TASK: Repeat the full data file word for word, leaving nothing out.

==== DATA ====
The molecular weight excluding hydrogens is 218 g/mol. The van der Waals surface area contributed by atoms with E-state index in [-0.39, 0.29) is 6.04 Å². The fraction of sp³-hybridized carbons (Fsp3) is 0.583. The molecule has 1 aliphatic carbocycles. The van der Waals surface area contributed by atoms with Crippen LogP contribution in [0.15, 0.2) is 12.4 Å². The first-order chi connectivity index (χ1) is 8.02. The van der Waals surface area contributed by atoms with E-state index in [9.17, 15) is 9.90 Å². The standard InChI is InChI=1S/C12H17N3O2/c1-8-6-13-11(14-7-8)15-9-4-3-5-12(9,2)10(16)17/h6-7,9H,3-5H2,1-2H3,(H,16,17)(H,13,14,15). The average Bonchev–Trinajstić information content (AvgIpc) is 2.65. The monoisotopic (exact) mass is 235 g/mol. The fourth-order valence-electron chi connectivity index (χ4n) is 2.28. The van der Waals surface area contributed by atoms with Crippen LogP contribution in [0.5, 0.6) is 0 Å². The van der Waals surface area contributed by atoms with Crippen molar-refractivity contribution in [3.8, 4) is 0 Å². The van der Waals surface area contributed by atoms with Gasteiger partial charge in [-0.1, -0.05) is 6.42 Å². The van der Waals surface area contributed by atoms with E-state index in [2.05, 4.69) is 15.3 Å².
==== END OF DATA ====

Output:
The molecular weight excluding hydrogens is 218 g/mol. The van der Waals surface area contributed by atoms with E-state index in [-0.39, 0.29) is 6.04 Å². The fraction of sp³-hybridized carbons (Fsp3) is 0.583. The molecule has 1 aliphatic carbocycles. The van der Waals surface area contributed by atoms with Crippen LogP contribution in [0.15, 0.2) is 12.4 Å². The first-order chi connectivity index (χ1) is 8.02. The van der Waals surface area contributed by atoms with E-state index in [9.17, 15) is 9.90 Å². The standard InChI is InChI=1S/C12H17N3O2/c1-8-6-13-11(14-7-8)15-9-4-3-5-12(9,2)10(16)17/h6-7,9H,3-5H2,1-2H3,(H,16,17)(H,13,14,15). The average Bonchev–Trinajstić information content (AvgIpc) is 2.65. The monoisotopic (exact) mass is 235 g/mol. The fourth-order valence-electron chi connectivity index (χ4n) is 2.28. The van der Waals surface area contributed by atoms with Crippen LogP contribution in [0.5, 0.6) is 0 Å². The van der Waals surface area contributed by atoms with Crippen molar-refractivity contribution in [3.8, 4) is 0 Å². The van der Waals surface area contributed by atoms with Gasteiger partial charge in [-0.1, -0.05) is 6.42 Å². The van der Waals surface area contributed by atoms with E-state index in [2.05, 4.69) is 15.3 Å².